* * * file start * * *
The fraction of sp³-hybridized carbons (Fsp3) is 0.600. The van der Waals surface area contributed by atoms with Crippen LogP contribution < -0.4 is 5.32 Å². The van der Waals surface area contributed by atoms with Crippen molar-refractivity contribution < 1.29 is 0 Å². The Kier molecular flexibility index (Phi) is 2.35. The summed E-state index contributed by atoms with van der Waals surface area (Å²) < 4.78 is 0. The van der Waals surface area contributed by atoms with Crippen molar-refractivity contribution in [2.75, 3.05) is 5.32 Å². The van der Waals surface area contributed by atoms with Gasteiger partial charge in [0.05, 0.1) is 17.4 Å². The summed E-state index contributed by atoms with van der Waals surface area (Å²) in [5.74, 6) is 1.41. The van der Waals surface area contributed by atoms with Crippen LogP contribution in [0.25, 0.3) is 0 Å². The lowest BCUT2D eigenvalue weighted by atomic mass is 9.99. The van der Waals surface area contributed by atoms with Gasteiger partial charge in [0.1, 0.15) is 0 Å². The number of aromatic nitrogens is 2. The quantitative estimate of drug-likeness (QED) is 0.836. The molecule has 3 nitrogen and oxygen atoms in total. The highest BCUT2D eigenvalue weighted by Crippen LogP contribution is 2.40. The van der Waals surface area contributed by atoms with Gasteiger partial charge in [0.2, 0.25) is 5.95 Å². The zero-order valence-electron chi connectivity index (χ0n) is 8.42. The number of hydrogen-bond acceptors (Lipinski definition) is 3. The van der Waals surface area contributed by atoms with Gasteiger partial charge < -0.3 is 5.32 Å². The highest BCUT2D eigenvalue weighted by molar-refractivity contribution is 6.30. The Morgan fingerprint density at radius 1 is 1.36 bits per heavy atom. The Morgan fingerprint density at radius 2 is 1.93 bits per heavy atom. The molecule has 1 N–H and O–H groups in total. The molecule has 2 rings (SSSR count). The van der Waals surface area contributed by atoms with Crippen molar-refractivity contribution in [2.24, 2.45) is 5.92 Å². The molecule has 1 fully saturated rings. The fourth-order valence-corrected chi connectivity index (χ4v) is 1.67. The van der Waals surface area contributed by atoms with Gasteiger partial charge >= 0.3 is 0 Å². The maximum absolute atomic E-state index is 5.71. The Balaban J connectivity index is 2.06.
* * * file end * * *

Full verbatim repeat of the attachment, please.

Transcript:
The fraction of sp³-hybridized carbons (Fsp3) is 0.600. The van der Waals surface area contributed by atoms with Crippen LogP contribution < -0.4 is 5.32 Å². The van der Waals surface area contributed by atoms with Crippen molar-refractivity contribution < 1.29 is 0 Å². The Kier molecular flexibility index (Phi) is 2.35. The summed E-state index contributed by atoms with van der Waals surface area (Å²) < 4.78 is 0. The van der Waals surface area contributed by atoms with Crippen molar-refractivity contribution in [2.75, 3.05) is 5.32 Å². The van der Waals surface area contributed by atoms with Gasteiger partial charge in [0.05, 0.1) is 17.4 Å². The summed E-state index contributed by atoms with van der Waals surface area (Å²) in [5.74, 6) is 1.41. The van der Waals surface area contributed by atoms with Crippen LogP contribution in [0.25, 0.3) is 0 Å². The lowest BCUT2D eigenvalue weighted by atomic mass is 9.99. The van der Waals surface area contributed by atoms with Gasteiger partial charge in [0.1, 0.15) is 0 Å². The number of aromatic nitrogens is 2. The quantitative estimate of drug-likeness (QED) is 0.836. The molecule has 3 nitrogen and oxygen atoms in total. The highest BCUT2D eigenvalue weighted by Crippen LogP contribution is 2.40. The van der Waals surface area contributed by atoms with Gasteiger partial charge in [0.2, 0.25) is 5.95 Å². The zero-order valence-electron chi connectivity index (χ0n) is 8.42. The number of hydrogen-bond acceptors (Lipinski definition) is 3. The van der Waals surface area contributed by atoms with Gasteiger partial charge < -0.3 is 5.32 Å². The highest BCUT2D eigenvalue weighted by molar-refractivity contribution is 6.30. The Morgan fingerprint density at radius 1 is 1.36 bits per heavy atom. The Morgan fingerprint density at radius 2 is 1.93 bits per heavy atom. The molecule has 1 N–H and O–H groups in total. The molecule has 2 rings (SSSR count). The van der Waals surface area contributed by atoms with Crippen molar-refractivity contribution in [2.24, 2.45) is 5.92 Å². The molecule has 1 fully saturated rings. The fourth-order valence-corrected chi connectivity index (χ4v) is 1.67. The van der Waals surface area contributed by atoms with Gasteiger partial charge >= 0.3 is 0 Å². The maximum absolute atomic E-state index is 5.71. The Balaban J connectivity index is 2.06.